(Margaret Beckett)  I was not in any sense suggesting that this might not happen. It was more a feeling that the kind of cooperation and the kind of relationships we would all wish to see develop may be more likely to develop through informal links at the earliest stages. They may then result in a move towards more formalised structure, but I rather suspect that we'll get a better atmosphere and relationship if people are making their own arrangements to meet and to discuss as they feel the need, rather than fitting into some structure which rather requires them to meet and requires them to meet within a particular structure and in some way fetters the nature of the relationship. People tend not to go to meetings or not to want to engage in the same way in things when they are compelled to go to them as opposed to it being something they actually have chosen to do themselves because the right kind of issues come up or for some reason there are concerns they want to raise.

  232.  May I go on to look a bit more closely at the grand committees? You said that there would be a continuing need for the Scottish, the Welsh, the Northern Irish business to be taken in grand committees. Could you perhaps give us some idea of what sort of business you envisage the grand committees might take?
  (Margaret Beckett)  I am assuming that we are adopting the general convention that the grand committee broadly speaking is the place for debate and the select committee is the place for inquiry. On that basis, it seemed to me that it may well be that the grand committee might look, for example, at the generality of the block grant. I have observed that the role and the experience of the different grand committees is not identical as has emerged very clearly from the evidence given to you and indeed there are clearly very strong differences of view among members even in the same party about the usefulness of these structures and how they might continue, which I must admit does somewhat reassure me that perhaps we were wise in not rushing to be prescriptive because clearly there are very strong differences of view.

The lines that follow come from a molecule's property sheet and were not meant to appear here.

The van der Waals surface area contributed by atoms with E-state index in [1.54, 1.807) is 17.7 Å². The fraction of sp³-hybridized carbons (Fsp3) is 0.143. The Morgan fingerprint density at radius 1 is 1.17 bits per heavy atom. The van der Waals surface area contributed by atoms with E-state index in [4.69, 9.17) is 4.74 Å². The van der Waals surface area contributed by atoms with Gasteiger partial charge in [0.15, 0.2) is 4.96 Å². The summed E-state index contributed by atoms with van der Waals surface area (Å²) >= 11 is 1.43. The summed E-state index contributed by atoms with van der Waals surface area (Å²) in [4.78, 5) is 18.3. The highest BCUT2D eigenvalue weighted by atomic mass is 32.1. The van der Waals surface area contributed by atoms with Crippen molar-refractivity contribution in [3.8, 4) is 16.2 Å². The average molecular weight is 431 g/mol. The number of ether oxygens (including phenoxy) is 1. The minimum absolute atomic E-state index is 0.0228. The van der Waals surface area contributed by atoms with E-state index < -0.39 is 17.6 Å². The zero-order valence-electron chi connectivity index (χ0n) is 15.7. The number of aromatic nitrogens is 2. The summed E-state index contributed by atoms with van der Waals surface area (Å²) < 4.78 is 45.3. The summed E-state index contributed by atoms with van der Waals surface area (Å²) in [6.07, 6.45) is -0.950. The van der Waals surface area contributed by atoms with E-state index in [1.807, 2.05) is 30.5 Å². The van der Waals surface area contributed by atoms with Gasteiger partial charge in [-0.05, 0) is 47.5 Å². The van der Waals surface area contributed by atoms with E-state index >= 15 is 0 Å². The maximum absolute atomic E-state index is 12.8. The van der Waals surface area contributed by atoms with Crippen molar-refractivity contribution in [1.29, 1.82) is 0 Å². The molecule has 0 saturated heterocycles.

Mr Darvill

  233.  Still on grand committees and the block grant, you say that block grants made to the devolved administrations might be debated in the grand committees. Do you intend that such debates should consider the expenditure plans of the devolved executives, or merely the size a calculation of the block grant?
  (Margaret Beckett) My expectation would be that any detailed scrutiny would be a matter for the devolved bodies but that it is at this end, so to speak, that we are looking at the release of the block grant. I would have thought it was that kind of balance. I suspect there are bound to be grey areas and those will differ from one grand committee and one devolved body to another.

  234.  If the size of the block grant is to be the subject of debate, surely this is a matter for the UK Parliament as a whole?
  (Margaret Beckett)  Certainly the issue of the overall distribution of resources is obviously and very clearly a matter for the UK Parliament.

  235.  May I go to the proposals concerning select committees on Scottish, Welsh and Northern Irish affairs? Should they be amended to confine them to the responsibilities of the Secretary of State and to liaison with the devolved legislatures?